Each month in our “Field Trip” feature, we take readers into the field with a NCDA&CS employee to find out more about the varied types of work that goes on in the Department.
OK, so sometimes you get such a really cool assignment that you can’t even believe your good fortune. I got to tag along with a handful of volunteers and staff from our Plant Industry Division recently to a Venus flytrap seed harvest at the Boiling Spring Lakes Preserve in Brunswick County.
A small part of North Carolina and an even smaller part of South Carolina are the only places in the world where the plant grows naturally.
Because of widespread development in areas where the plant grows wild, there is concern the Venus flytrap could eventually disappear in the wild. Illegal harvesting and seed poaching on public lands adds to that pressure, so the purpose of our trip was to harvest the seed pods before someone else did and plant the seeds in less visible locations to discourage potential illegal harvests.
After a few basic instructions, we set out on foot scouring the roadside for plants. As difficult as the plants were to initially spot, you think how in the world does someone going down the road in a car spot these and come back and grab the seeds?
Well, as Laura Gadd, a botanist with the Plant Industry Division, kindly explained, when the plants are flowering, they send up a tall shoot topped with white blooms, which act like a white flag for those in-the-know. After several weeks when the blooms fall off and the seed pod turns from green to a dark, blackish-brown, they are pretty impossible to spot from the road. But on foot, you see the tiny plant with the distinctive yellowish-green and red features peeking out of the underbrush. And then you see the seed pod.
Surprisingly to me, someone or something, had beaten us to some of the seed pods. You could see the shoot coming up from the plant, but at the top where the seed pod should have been was a clean cut. Nothing. Some volunteers speculated deer may have been the “harvesters,” but everything else green around the plants seemed surprisingly un-nibbled. I didn’t share their hypothesis. Besides, a little conspiracy usually makes for a better story.
Fairly soon after the first plant spotting, we did wander across a patch where the seed pods were still attached. Success! A quick pinch or snip and the seed pod went into a bag for replanting at another location.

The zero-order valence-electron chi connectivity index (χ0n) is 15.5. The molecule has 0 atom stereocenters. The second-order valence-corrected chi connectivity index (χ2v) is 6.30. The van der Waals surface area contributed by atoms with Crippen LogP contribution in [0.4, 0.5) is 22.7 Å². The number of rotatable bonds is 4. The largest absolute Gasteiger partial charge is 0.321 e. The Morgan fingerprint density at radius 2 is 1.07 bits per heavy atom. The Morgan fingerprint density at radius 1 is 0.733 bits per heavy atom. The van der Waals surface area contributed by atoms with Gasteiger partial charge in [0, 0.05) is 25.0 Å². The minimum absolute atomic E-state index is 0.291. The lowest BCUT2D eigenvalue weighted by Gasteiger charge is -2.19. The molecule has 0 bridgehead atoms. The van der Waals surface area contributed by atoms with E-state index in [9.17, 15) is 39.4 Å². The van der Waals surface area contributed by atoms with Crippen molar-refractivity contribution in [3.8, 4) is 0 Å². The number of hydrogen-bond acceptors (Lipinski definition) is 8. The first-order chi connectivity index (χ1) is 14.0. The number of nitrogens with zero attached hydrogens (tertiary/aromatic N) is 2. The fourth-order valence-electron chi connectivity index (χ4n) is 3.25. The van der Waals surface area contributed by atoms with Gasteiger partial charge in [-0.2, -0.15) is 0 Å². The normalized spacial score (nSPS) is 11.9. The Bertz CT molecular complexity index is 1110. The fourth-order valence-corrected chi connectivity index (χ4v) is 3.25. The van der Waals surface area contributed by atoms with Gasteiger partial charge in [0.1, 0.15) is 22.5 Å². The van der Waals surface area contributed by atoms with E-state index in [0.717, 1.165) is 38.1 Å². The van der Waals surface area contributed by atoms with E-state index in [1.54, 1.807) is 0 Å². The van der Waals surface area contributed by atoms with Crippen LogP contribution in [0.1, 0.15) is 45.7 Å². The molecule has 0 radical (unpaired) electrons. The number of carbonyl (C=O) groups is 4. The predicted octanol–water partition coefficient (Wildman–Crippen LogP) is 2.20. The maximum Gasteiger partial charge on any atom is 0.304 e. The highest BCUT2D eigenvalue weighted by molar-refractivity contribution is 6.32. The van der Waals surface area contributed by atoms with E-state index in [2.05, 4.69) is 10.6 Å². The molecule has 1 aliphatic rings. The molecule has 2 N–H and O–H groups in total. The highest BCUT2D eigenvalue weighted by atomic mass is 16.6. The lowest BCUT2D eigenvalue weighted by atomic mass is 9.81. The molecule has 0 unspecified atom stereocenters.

Once we canvassed the roadside for a short distance, we walked into the woods to find a good location to put the seeds. The plants prefer a moist environment and a lot of times seemed to be in the company of sphagnum moss. So we looked for similar terrain in the woods.
The wooded sites we went to are protected by NCDA&CS as permanent plant conservation preserves. Not only did the second site we visit contain natural populations of Venus flytraps, it also hosts several varieties of pitcher plants as well as other carnivorous plant, orchids and other native species.
At the second location, we spread out across a swath of the land that underwent a controlled burn in 2008. Controlled burns are needed to maintain the health of the preserve, allowing plants to rejuvenate and clearing out thick underbrush that hinders the propagation of low-growing plants such as the Venus flytrap.
It was slow going at first. No one had spotted a single plant. Someone joked there would be a prize for whoever found the first one. Still nothing. Then one of the volunteers called out that they had located a patch of the plants. Like 5-year old soccer players who follow the ball wherever it goes on a field, we all headed in the direction of the find and began searching for plants and seeds.
Several varieties of pitcher plants were pointed out — including one that was flowering — and then a single blooming Venus flytrap was spotted. Sure enough the white blooms were visible and distinct enough to serve as a signal. It all made sense.
The work was hot and at times quiet and serene. Footsteps rustling thick patches of pine needles, dry twigs snapping in the underbrush and the occasional disruption of a bird cawing provided a reflective audible backdrop. It was a good day.
We should all be so lucky to come face-to-face with a jewel of nature. Hopefully through this and other plant conservation efforts, these plants will continue to survive and thrive in the wild for everyone to enjoy.